6. Further thoughts

This is an early stage outline of how targeted ads appear from my perspective. I’m really keen to hear other people’s views on the subject. Do you think targeted ads will take off? What would you like to see? What problems do you envisage?

Any feedback would be greatly appreciated

sk

Image credits: http://www.flickr.com/photos/pbo31/ and http://www.flickr.com/photos/melilab/

Reblog this post [with Zemanta]

Why advertise around online video?

I was recently asked to summarise the reasons to advertise around online video. I came up with four broad factors:

1. User Experience

  • Users are actively choosing to watch a clip
  • Adverts generally can’t be fast-forwarded
  • Ads can be interactive
  • Ad breaks are shorter than TV and so spots have a greater chance of standing out
  • Online is a “lean forward” medium with viewers closer to the screen and in a more attentive state

2. The ways in which it can be bought

  • A specific number of impressions can be bought and capped
  • The variety of metrics it can be bought by (though this will vary by site)
  • It can be bought alongside display and other forms of advertising to maximise exposure

3. The way it complements TV

  • Audiences with TV and online are strongly positively correlated
  • TV and Online work together
  • Advertising within catch-up increases reach
  • Advertising within clips increases frequency and engagement among a show’s biggest advocates (and fans of shows tend to be more positive to the ads)

4. Effectiveness

What do people think? Any suggestions to add to this?

sk

Image credit: http://www.flickr.com/photos/warmnfuzzy/

Keeping up with catch-up

I don’t own a DTR (it is a heritage from working with Digital UK in the past that I persist with that name, even though most people I speak to use PVR) or DVD Recorder, and my VCR only works when the TV is turned on (it is a combo). I also happen to spend more evenings out than I do at home.

In the past, this made watching TV series difficult. Particularly with the trend towards series narratives rather than standalone episodes (am I correct in thinking that X Files was a major influence on this move?). There would be little point even attempting to watch a series.

I would end up waiting for the DVD. With a show such as Spooks, that was risky. The DVD would come out a fortnight before the new series started on TV. I would be in a race to finish the DVD before the new promo shows were published. “Who’s that person”? “Where has that character gone?”. Very frustrating.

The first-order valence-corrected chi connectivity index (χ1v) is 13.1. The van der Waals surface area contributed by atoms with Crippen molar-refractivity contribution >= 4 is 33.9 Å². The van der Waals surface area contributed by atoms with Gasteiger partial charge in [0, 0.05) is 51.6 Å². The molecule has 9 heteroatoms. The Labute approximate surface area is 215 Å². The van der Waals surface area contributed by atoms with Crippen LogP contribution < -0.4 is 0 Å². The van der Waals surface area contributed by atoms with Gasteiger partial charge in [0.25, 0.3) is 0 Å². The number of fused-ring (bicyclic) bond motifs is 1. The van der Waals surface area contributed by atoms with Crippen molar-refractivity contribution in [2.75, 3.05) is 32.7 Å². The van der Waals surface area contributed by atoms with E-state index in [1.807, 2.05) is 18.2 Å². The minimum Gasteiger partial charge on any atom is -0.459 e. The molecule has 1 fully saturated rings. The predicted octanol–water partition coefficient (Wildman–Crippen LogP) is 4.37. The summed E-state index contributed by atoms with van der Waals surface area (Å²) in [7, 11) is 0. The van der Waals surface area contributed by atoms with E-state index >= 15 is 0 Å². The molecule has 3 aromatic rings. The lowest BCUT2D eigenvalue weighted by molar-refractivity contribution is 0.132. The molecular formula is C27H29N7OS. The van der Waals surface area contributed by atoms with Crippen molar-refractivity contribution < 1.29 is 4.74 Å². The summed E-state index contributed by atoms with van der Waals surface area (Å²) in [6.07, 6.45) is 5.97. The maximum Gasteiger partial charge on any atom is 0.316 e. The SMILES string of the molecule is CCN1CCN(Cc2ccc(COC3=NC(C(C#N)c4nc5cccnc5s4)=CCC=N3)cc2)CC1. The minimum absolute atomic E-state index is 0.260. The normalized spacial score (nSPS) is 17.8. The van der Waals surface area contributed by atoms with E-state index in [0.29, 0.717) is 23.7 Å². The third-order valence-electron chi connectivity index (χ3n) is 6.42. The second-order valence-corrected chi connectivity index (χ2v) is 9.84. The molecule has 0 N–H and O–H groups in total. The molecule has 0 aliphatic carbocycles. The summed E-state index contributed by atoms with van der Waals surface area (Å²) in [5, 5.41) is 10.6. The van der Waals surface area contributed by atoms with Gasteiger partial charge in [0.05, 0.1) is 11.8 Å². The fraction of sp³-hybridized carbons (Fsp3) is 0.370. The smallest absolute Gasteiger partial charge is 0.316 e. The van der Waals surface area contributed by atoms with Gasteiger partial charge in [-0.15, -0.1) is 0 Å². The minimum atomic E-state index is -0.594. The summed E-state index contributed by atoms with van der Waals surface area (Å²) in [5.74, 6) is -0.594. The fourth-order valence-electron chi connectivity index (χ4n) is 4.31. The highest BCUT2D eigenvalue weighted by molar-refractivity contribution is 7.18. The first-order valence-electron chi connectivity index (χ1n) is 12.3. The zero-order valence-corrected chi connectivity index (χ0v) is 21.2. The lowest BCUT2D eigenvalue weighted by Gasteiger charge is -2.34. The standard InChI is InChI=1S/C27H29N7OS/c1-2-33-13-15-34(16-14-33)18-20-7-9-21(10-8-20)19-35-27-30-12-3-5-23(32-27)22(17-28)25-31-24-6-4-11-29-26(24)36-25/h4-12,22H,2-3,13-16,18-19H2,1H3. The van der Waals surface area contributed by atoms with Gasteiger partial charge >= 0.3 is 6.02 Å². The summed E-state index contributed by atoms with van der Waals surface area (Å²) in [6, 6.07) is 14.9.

However, that was in the past. I now have online video to catch up.

This means that, for the first time ever, I was able to keep up to date with Spooks. Indeed, I was even home last Monday night and so got to watch the final episode on TV.

And I can also look forward to watching Demons next year without worrying about whether I am home when it is broadcast.

Demons is a new drama series, and this highlights two other benefit of catch-up. Series stacking and wait-and-see.

My prior reliance on DVDs has influenced my viewing behaviour. Particularly with cliffhanger shows such as 24 or Lost, I have to watch several episodes at once.

SIDENOTE: This may be the reason why I didn’t think Series 2 and 3 of Lost were as bad as other people say. Watching 4 or 5 episodes at once dulls the effects of the odd terrible episode.

And given that I am out quite a lot, I have limited time to watch TV shows and am wary in investing in a show that turns out to be terrible.

Catch up gives me time to measure up a show through listening to reactions of critics and views. The iPlayer has enabled full series stacking for some shows (including Spooks) and the 30 day window on ITV.com and 4oD means that I can wait until 4 episodes in to decide if a show is worth watching.

I lose the “watercooler” chat the following day (for the interim period), and some spoilers may be revealed, but this is a trade-off I’m happy to make for some types of programme. Liveblogging and office banter may make Event TV shows like X Factor even more interesting, and to some extent these shows are “VOD proof”. But other shows benefit from their exposure to catch up.

For me, using VOD to catch up on a drama or comedy either that week or that series has actually led to me watching more TV. I may not be the most representative viewer out there, but this isn’t something that should be overlooked.

sk

Image credit: Me (I rent – the curtains aren’t my choice)

Reblog this post [with Zemanta]

Buying online advertising alongside TV

Over the last few months, I’ve visited a lot of media agencies (nearly all of the bigger ones) with my presentation on online video on demand.

The overwhelming theme that has emerged from the presentations is that there is very little information on VOD out in the market, and that agencies are desperate for knowledge on the format.

Today’s announcement doesn’t help matters.

With such a new format, uncertainty is inevitable. Even in agency structure, it is apparent that no consensus has yet emerged. In some companies, VOD is bought by TV people; in some it is bought by digital people; in others a new team has been created specifically for the format.

Different structures lead to different conversations and different outlooks.